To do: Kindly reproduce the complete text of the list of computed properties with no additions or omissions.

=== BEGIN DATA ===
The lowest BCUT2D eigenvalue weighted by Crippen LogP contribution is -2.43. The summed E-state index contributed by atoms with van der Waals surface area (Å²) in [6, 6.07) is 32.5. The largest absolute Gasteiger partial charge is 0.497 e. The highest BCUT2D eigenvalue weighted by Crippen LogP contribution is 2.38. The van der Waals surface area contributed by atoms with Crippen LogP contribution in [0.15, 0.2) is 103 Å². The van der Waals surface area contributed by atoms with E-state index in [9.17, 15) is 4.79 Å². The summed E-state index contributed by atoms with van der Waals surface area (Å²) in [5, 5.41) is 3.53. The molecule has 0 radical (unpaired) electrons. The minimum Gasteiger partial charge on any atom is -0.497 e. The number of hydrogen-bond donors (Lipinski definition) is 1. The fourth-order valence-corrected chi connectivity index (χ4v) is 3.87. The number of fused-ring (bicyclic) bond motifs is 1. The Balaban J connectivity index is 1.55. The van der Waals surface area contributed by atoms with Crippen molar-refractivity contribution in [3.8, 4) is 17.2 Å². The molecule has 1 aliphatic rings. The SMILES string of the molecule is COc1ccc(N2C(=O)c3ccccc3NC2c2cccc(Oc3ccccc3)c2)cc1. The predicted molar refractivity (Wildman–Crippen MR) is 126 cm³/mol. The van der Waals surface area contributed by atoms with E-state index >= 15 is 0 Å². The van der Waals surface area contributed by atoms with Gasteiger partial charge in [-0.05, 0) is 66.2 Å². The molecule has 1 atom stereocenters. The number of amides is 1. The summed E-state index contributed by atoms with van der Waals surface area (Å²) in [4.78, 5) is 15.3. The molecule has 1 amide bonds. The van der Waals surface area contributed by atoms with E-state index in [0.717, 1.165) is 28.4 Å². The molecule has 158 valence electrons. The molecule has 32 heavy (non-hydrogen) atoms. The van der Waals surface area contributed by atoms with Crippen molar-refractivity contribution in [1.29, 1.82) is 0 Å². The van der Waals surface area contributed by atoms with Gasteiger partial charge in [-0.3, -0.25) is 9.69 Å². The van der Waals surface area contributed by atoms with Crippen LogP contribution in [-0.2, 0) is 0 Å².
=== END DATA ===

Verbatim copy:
The lowest BCUT2D eigenvalue weighted by Crippen LogP contribution is -2.43. The summed E-state index contributed by atoms with van der Waals surface area (Å²) in [6, 6.07) is 32.5. The largest absolute Gasteiger partial charge is 0.497 e. The highest BCUT2D eigenvalue weighted by Crippen LogP contribution is 2.38. The van der Waals surface area contributed by atoms with Crippen LogP contribution in [0.15, 0.2) is 103 Å². The van der Waals surface area contributed by atoms with E-state index in [9.17, 15) is 4.79 Å². The summed E-state index contributed by atoms with van der Waals surface area (Å²) in [5, 5.41) is 3.53. The molecule has 0 radical (unpaired) electrons. The minimum Gasteiger partial charge on any atom is -0.497 e. The number of hydrogen-bond donors (Lipinski definition) is 1. The fourth-order valence-corrected chi connectivity index (χ4v) is 3.87. The number of fused-ring (bicyclic) bond motifs is 1. The Balaban J connectivity index is 1.55. The van der Waals surface area contributed by atoms with Crippen molar-refractivity contribution in [3.8, 4) is 17.2 Å². The molecule has 1 aliphatic rings. The SMILES string of the molecule is COc1ccc(N2C(=O)c3ccccc3NC2c2cccc(Oc3ccccc3)c2)cc1. The predicted molar refractivity (Wildman–Crippen MR) is 126 cm³/mol. The van der Waals surface area contributed by atoms with E-state index >= 15 is 0 Å². The van der Waals surface area contributed by atoms with Gasteiger partial charge in [-0.05, 0) is 66.2 Å². The molecule has 1 atom stereocenters. The number of amides is 1. The summed E-state index contributed by atoms with van der Waals surface area (Å²) in [4.78, 5) is 15.3. The molecule has 1 amide bonds. The van der Waals surface area contributed by atoms with E-state index in [0.717, 1.165) is 28.4 Å². The molecule has 158 valence electrons. The molecule has 32 heavy (non-hydrogen) atoms. The van der Waals surface area contributed by atoms with Crippen molar-refractivity contribution in [1.29, 1.82) is 0 Å². The van der Waals surface area contributed by atoms with Gasteiger partial charge in [-0.3, -0.25) is 9.69 Å². The van der Waals surface area contributed by atoms with Crippen LogP contribution in [-0.2, 0) is 0 Å².